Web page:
10:2 The one who enters by the door is the shepherd of the sheep. 10:3 The doorkeeper 4 opens the door 5 for him, 6 and the sheep hear his voice. He 7 calls his own sheep by name and leads them out. 8 10:4 When he has brought all his own sheep 9 out, he goes ahead of them, and the sheep follow him because they recognize 10 his voice. 10:5 They will never follow a stranger, 11 but will run away from him, because they do not recognize 12 the stranger’s voice.” 13
10:27 My sheep listen to my voice, and I know them, and they follow me. 10:28 I give 16 them eternal life, and they will never perish; 17 no one will snatch 18 them from my hand.
[8:31] 1 tn Grk “to the Jews.” In NT usage the term ᾿Ιουδαῖοι (Ioudaioi) may refer to the entire Jewish people, the residents of Jerusalem and surrounding territory (i.e., “Judeans”), the authorities in Jerusalem, or merely those who were hostile to Jesus. (For further information see R. G. Bratcher, “‘The Jews’ in the Gospel of John,” BT 26 : 401-9; also BDAG 479 s.v. ᾿Ιουδαῖος 2.e.) Here the phrase refers to the Jewish people in Jerusalem who had been listening to Jesus’ teaching in the temple and had believed his claim to be the Messiah, hence, “those Judeans who had believed him.” The term “Judeans” is preferred here to the more general “people” because the debate concerns descent from Abraham (v. 33).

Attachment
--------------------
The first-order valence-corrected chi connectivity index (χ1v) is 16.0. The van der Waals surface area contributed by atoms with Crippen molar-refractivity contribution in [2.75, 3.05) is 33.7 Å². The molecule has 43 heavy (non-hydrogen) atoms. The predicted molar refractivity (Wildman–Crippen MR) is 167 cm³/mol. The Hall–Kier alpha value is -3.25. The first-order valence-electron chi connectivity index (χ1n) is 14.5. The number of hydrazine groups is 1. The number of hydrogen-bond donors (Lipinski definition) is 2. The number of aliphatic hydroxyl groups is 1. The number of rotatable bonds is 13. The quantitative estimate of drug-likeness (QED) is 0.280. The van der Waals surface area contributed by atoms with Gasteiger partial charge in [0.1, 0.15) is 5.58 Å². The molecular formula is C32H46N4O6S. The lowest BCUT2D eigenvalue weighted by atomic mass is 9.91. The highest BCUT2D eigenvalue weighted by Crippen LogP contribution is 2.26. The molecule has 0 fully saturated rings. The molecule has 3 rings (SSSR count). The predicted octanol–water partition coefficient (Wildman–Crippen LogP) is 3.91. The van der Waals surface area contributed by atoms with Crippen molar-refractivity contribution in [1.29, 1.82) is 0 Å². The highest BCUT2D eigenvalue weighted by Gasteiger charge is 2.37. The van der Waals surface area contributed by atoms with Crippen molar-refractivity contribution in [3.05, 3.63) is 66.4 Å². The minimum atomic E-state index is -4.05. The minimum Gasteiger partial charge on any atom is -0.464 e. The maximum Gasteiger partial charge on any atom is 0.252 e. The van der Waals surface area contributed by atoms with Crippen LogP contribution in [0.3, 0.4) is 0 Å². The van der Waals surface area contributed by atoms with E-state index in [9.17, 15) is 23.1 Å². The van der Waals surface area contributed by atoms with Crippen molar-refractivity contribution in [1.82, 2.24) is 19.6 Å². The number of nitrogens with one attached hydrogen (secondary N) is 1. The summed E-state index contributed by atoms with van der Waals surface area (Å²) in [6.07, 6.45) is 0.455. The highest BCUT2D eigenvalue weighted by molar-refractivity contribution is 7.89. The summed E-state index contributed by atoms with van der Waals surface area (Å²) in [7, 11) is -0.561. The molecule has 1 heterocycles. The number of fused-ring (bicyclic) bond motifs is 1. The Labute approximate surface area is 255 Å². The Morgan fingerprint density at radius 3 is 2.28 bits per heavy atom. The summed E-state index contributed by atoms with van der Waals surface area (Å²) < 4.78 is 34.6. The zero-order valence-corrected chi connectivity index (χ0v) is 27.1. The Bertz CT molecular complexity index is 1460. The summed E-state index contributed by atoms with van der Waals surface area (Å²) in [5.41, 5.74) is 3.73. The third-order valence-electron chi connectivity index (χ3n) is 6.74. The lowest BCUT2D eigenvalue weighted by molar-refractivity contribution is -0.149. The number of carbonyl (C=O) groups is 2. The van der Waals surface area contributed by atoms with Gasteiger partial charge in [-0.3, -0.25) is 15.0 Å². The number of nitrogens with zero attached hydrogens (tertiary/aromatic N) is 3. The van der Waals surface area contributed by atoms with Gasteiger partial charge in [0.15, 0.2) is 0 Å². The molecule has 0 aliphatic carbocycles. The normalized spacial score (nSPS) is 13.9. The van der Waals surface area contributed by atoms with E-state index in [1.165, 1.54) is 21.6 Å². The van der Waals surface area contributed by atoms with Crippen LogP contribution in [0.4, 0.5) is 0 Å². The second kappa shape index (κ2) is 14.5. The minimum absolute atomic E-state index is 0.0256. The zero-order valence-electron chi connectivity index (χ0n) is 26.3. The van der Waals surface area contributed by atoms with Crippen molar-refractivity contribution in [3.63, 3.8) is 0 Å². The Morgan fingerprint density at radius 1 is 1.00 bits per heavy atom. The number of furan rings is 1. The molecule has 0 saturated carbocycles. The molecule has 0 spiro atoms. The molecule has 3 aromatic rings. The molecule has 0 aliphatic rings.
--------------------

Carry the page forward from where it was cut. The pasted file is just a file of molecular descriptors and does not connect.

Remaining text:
[10:3] sn There have been many attempts to identify who the doorkeeper represents, none of which are convincing. More likely there are some details in this parable that are included for the sake of the story, necessary as parts of the overall picture but without symbolic significance.
[10:3] 7 tn Grk “And he.” Because of the difference between Greek style, which often begins sentences or clauses with “and,” and English style, which generally does not, καί (kai) has not been translated here.
[10:3] 8 sn He calls his own sheep by name and leads them out. Some interpreters have suggested that there was more than one flock in the fold, and there would be a process of separation where each shepherd called out his own flock. This may also be suggested by the mention of a doorkeeper in v. 3 since only the larger sheepfolds would have such a guard. But the Gospel of John never mentions a distinction among the sheep in this fold; in fact (10:16) there are other sheep which are to be brought in, but they are to be one flock and one shepherd.
[10:14] 14 tn Grk “And I.” Because of the difference between Greek style, which often begins sentences or clauses with “and,” and English style, which generally does not, καί (kai) has not been translated here.